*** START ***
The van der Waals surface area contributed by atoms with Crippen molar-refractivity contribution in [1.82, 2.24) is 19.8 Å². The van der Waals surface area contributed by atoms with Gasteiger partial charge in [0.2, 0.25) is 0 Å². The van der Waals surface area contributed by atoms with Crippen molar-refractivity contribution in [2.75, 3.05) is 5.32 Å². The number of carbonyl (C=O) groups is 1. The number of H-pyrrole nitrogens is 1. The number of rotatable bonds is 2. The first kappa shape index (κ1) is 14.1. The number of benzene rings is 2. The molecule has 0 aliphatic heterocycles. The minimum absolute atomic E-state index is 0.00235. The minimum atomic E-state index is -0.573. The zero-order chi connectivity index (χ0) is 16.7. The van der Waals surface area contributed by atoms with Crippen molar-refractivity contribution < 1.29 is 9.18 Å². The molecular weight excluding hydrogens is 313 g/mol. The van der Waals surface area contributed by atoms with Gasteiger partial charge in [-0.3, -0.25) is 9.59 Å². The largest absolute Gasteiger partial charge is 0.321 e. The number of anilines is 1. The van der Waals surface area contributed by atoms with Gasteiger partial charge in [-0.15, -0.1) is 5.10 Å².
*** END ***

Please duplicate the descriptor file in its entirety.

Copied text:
The van der Waals surface area contributed by atoms with Crippen molar-refractivity contribution in [1.82, 2.24) is 19.8 Å². The van der Waals surface area contributed by atoms with Gasteiger partial charge in [0.2, 0.25) is 0 Å². The van der Waals surface area contributed by atoms with Crippen molar-refractivity contribution in [2.75, 3.05) is 5.32 Å². The number of carbonyl (C=O) groups is 1. The number of H-pyrrole nitrogens is 1. The number of rotatable bonds is 2. The first kappa shape index (κ1) is 14.1. The number of benzene rings is 2. The molecule has 0 aliphatic heterocycles. The minimum absolute atomic E-state index is 0.00235. The minimum atomic E-state index is -0.573. The zero-order chi connectivity index (χ0) is 16.7. The van der Waals surface area contributed by atoms with Crippen molar-refractivity contribution < 1.29 is 9.18 Å². The molecular weight excluding hydrogens is 313 g/mol. The van der Waals surface area contributed by atoms with Gasteiger partial charge in [-0.3, -0.25) is 9.59 Å². The largest absolute Gasteiger partial charge is 0.321 e. The number of anilines is 1. The van der Waals surface area contributed by atoms with Gasteiger partial charge in [-0.15, -0.1) is 5.10 Å².